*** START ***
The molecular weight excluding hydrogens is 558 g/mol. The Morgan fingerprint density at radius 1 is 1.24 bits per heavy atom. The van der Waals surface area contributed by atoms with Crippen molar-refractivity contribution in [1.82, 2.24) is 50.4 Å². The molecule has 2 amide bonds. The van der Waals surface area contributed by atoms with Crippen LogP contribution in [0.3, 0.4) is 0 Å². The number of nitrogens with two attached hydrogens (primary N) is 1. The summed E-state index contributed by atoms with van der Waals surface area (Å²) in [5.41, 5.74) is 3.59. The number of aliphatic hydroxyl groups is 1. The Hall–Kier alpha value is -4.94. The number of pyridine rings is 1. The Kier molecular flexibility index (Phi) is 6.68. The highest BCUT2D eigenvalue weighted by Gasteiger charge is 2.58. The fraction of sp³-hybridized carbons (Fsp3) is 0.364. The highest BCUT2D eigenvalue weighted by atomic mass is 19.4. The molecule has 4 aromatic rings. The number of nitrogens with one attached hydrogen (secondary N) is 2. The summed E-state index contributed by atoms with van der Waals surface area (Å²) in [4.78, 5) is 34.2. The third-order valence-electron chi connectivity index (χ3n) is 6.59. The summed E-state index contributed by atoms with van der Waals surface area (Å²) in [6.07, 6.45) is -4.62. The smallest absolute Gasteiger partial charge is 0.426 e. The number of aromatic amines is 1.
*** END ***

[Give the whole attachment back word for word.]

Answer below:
The molecular weight excluding hydrogens is 558 g/mol. The Morgan fingerprint density at radius 1 is 1.24 bits per heavy atom. The van der Waals surface area contributed by atoms with Crippen molar-refractivity contribution in [1.82, 2.24) is 50.4 Å². The molecule has 2 amide bonds. The van der Waals surface area contributed by atoms with Crippen LogP contribution in [0.3, 0.4) is 0 Å². The number of nitrogens with two attached hydrogens (primary N) is 1. The summed E-state index contributed by atoms with van der Waals surface area (Å²) in [5.41, 5.74) is 3.59. The number of aliphatic hydroxyl groups is 1. The Hall–Kier alpha value is -4.94. The number of pyridine rings is 1. The Kier molecular flexibility index (Phi) is 6.68. The highest BCUT2D eigenvalue weighted by Gasteiger charge is 2.58. The fraction of sp³-hybridized carbons (Fsp3) is 0.364. The highest BCUT2D eigenvalue weighted by atomic mass is 19.4. The molecule has 4 aromatic rings. The number of nitrogens with one attached hydrogen (secondary N) is 2. The summed E-state index contributed by atoms with van der Waals surface area (Å²) in [4.78, 5) is 34.2. The third-order valence-electron chi connectivity index (χ3n) is 6.59. The summed E-state index contributed by atoms with van der Waals surface area (Å²) in [6.07, 6.45) is -4.62. The smallest absolute Gasteiger partial charge is 0.426 e. The number of aromatic amines is 1.